Abstract: Under European Union proposals for CO2 emission reduction between 2013 and 2020, a Member State can transfer to another Member State the right to use its unused Clean Development Mechanism (?CDMs?) credits. The paper addresses three issues in relation to these CDM Warrants (?CDMW?). First, how should the Member State treat the CDMW in making decisions concerning emission reduction? The price of the property right is an important signal for a Member State in deciding the level of domestic abatement compared to trading in CDMWs. In other words, a shadow price for CDMWs should be used in formulating the emission strategy in order to determine whether or not a member State is a buyer or seller of CDMWs. Second, what mechanism should be used to facilitate the exchange of CDMWs? The preferred mechanism depends on the market size, over which there appears to be some ambiguity: market intermediaries such as Over-the-Counter trades and exchanges are preferred if market size is small; auctions if the market size is large. Third, who should realise the value of CDMWs ? the State, existing polluters etc? The value of CDMWs should accrue to the State.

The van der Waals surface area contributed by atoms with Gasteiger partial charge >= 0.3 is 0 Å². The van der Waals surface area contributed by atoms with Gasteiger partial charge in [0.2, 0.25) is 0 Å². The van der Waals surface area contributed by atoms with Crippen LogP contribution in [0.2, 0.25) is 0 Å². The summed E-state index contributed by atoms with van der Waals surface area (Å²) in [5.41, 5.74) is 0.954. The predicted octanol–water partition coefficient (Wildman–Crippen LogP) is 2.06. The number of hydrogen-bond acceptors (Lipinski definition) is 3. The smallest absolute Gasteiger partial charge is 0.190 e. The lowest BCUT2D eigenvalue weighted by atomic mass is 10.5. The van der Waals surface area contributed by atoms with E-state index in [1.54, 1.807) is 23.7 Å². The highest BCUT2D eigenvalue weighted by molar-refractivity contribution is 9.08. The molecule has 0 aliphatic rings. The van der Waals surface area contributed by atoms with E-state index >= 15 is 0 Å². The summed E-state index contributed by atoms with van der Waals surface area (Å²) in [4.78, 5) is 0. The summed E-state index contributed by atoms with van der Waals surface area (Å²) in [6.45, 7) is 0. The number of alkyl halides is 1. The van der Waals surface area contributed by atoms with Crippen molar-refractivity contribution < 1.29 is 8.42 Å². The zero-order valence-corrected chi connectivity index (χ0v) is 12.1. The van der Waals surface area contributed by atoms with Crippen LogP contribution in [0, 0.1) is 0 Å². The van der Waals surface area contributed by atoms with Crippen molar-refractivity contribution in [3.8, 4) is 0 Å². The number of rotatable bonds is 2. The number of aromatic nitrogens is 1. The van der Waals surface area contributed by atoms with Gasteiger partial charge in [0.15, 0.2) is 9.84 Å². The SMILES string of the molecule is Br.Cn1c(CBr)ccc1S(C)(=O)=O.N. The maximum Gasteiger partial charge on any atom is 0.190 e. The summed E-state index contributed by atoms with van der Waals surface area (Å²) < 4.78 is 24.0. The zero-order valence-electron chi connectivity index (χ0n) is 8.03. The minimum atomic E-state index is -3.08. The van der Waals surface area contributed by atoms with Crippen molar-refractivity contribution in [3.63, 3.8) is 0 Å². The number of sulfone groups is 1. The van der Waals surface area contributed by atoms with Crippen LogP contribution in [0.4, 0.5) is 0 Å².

Date: 2009–05
  17. By: Norgaard, Kari Marie